Deaf/Blindness & Changing consciousness
  • RobinRobin
    Posts: 11
    I can hear, but my wife is deafened (so she can speak but not hear). She speaks in words to me, I sign to her. Sometimes (e.g. making complex arrangements) written communication with words is easiest, but for general conversation, signs are more convenient, although (or perhaps even because?) they are more ambiguous. I have quite a lot of contact with the deaf, and have found their culture to be much more person centric, more direct and less abstract than that of hearing people. Less 'consumerist', less focused on details and complexities of objects and more focused on relationships and shared experience. My left brain take on this was that because communication is harder, it is given more of a priority. Having read the book, I think perhaps they are more in their right minds - perhaps it's us "normal" people who are hung up on words/objects/details. Perhaps their being a spearate culture has shielded them to some extent from the madness of modernity.

    Signing seems to me a more right brain, creative activity. I don't know that many signs, so a lot of my signing is imitative - needs good observation/imitation activity. My language is a lot more creative when signing, I am less bound by conventional grammatical rules and make broad use of facial expressions and gestures. This may partly reflect the years I had in school learning grammar, as opposed to my free learning environment for sign language, but some of it is also the language structure itself. Sign seems to me less left-brain bound than ordinary language (c.f. Pirahã, which has fewer phonemes and simpler grammar than most and is often sung rather than spoken).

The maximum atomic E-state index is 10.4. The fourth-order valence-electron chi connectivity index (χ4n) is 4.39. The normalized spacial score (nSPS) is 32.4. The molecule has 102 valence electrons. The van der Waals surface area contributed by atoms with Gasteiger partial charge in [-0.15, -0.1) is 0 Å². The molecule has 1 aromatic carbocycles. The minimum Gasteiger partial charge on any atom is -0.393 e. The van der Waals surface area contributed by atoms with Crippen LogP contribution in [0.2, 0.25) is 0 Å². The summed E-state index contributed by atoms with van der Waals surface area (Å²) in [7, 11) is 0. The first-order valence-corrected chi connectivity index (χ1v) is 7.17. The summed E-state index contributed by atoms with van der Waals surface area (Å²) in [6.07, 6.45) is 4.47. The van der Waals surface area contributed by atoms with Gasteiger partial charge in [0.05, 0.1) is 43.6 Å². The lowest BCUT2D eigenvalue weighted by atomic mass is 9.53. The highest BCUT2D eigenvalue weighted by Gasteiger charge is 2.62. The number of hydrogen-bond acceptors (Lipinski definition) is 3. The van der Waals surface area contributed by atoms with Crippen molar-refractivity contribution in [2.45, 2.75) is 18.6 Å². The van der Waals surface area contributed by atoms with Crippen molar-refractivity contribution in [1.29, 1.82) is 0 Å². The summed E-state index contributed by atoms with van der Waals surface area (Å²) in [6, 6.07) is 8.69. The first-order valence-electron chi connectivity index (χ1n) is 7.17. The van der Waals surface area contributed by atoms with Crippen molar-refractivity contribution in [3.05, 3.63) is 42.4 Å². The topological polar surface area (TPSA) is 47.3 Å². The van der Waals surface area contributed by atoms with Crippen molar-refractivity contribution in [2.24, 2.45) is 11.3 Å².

On a couple of occasions I have had a chance to communicate with a deaf-blind person (by holding hands and using an a fairly ad hoc sign language). Normal sign language (for me) is text based - so still fairly left brain - whereas the communication I've had with deaf/blind has been more or less transcending words, a more atavistic level than symbolic language. Conversation has been necessarily very rudimentary, but - perhaps like hearing one's child's first words (I don't know, I have no children) the experience of communication has been very joyous, moving me to tears and leaving me in a different state of mind. Less frustrated at the difficulty of communication than I would have expected, much more overwhelmed at what an amazing thing communication is, and joy that it is possible at all. No melatonin or right brain measurements made, but this is a possible direction for research.

    So, is anyone on these forums deaf? Does anyone sign? Have these ideas been introduced to a deaf readership? If so, I would be very interested to know what they made of them.